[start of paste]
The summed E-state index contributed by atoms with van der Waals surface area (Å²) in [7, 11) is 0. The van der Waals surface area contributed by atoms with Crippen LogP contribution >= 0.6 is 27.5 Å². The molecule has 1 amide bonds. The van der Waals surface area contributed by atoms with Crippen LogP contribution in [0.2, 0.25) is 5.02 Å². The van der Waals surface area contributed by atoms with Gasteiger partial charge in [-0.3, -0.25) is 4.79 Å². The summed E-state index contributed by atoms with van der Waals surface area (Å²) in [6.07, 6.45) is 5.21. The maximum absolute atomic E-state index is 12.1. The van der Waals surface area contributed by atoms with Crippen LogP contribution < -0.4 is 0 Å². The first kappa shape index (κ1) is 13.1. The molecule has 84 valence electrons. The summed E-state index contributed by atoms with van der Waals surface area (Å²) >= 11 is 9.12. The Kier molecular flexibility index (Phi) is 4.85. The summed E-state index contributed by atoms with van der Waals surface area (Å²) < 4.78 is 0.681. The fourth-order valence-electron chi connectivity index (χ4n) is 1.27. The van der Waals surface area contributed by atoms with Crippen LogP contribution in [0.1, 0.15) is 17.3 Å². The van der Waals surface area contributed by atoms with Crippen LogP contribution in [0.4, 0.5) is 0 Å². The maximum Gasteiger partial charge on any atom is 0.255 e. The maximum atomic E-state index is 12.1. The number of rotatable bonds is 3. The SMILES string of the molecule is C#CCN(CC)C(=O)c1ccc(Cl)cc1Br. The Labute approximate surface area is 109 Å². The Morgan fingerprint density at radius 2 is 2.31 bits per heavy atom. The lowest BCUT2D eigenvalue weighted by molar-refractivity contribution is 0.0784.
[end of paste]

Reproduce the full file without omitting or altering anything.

The summed E-state index contributed by atoms with van der Waals surface area (Å²) in [7, 11) is 0. The van der Waals surface area contributed by atoms with Crippen LogP contribution >= 0.6 is 27.5 Å². The molecule has 1 amide bonds. The van der Waals surface area contributed by atoms with Crippen LogP contribution in [0.2, 0.25) is 5.02 Å². The van der Waals surface area contributed by atoms with Gasteiger partial charge in [-0.3, -0.25) is 4.79 Å². The summed E-state index contributed by atoms with van der Waals surface area (Å²) in [6.07, 6.45) is 5.21. The maximum absolute atomic E-state index is 12.1. The van der Waals surface area contributed by atoms with Crippen LogP contribution < -0.4 is 0 Å². The first kappa shape index (κ1) is 13.1. The molecule has 84 valence electrons. The summed E-state index contributed by atoms with van der Waals surface area (Å²) >= 11 is 9.12. The Kier molecular flexibility index (Phi) is 4.85. The summed E-state index contributed by atoms with van der Waals surface area (Å²) < 4.78 is 0.681. The fourth-order valence-electron chi connectivity index (χ4n) is 1.27. The van der Waals surface area contributed by atoms with Crippen LogP contribution in [0.1, 0.15) is 17.3 Å². The van der Waals surface area contributed by atoms with Crippen LogP contribution in [0.4, 0.5) is 0 Å². The maximum Gasteiger partial charge on any atom is 0.255 e. The maximum atomic E-state index is 12.1. The number of rotatable bonds is 3. The SMILES string of the molecule is C#CCN(CC)C(=O)c1ccc(Cl)cc1Br. The Labute approximate surface area is 109 Å². The Morgan fingerprint density at radius 2 is 2.31 bits per heavy atom. The lowest BCUT2D eigenvalue weighted by molar-refractivity contribution is 0.0784.